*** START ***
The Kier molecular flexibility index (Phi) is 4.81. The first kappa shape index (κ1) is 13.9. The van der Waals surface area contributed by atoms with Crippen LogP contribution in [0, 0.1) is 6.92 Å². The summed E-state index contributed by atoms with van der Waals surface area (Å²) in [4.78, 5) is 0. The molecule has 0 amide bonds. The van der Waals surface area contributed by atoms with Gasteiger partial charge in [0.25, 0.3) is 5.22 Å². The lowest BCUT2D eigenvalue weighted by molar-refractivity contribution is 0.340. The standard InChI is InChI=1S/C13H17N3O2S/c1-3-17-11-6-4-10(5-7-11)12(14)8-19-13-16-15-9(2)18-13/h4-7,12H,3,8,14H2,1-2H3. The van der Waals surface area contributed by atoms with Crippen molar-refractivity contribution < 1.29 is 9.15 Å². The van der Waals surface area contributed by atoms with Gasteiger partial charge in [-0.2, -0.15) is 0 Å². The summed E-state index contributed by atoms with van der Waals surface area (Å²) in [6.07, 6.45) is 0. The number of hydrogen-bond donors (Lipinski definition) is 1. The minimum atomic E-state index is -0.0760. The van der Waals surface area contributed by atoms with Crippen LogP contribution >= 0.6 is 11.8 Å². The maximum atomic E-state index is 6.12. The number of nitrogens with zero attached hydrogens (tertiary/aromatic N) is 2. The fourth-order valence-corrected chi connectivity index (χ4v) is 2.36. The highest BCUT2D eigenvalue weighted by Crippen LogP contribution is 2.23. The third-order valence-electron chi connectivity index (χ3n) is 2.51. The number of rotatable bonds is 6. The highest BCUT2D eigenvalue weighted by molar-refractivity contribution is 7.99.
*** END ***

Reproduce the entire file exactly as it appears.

The Kier molecular flexibility index (Phi) is 4.81. The first kappa shape index (κ1) is 13.9. The van der Waals surface area contributed by atoms with Crippen LogP contribution in [0, 0.1) is 6.92 Å². The summed E-state index contributed by atoms with van der Waals surface area (Å²) in [4.78, 5) is 0. The molecule has 0 amide bonds. The van der Waals surface area contributed by atoms with Gasteiger partial charge in [0.25, 0.3) is 5.22 Å². The lowest BCUT2D eigenvalue weighted by molar-refractivity contribution is 0.340. The standard InChI is InChI=1S/C13H17N3O2S/c1-3-17-11-6-4-10(5-7-11)12(14)8-19-13-16-15-9(2)18-13/h4-7,12H,3,8,14H2,1-2H3. The van der Waals surface area contributed by atoms with Crippen molar-refractivity contribution < 1.29 is 9.15 Å². The van der Waals surface area contributed by atoms with Gasteiger partial charge in [-0.2, -0.15) is 0 Å². The summed E-state index contributed by atoms with van der Waals surface area (Å²) in [6.07, 6.45) is 0. The number of hydrogen-bond donors (Lipinski definition) is 1. The minimum atomic E-state index is -0.0760. The van der Waals surface area contributed by atoms with Crippen LogP contribution >= 0.6 is 11.8 Å². The maximum atomic E-state index is 6.12. The number of nitrogens with zero attached hydrogens (tertiary/aromatic N) is 2. The fourth-order valence-corrected chi connectivity index (χ4v) is 2.36. The highest BCUT2D eigenvalue weighted by Crippen LogP contribution is 2.23. The third-order valence-electron chi connectivity index (χ3n) is 2.51. The number of rotatable bonds is 6. The highest BCUT2D eigenvalue weighted by molar-refractivity contribution is 7.99.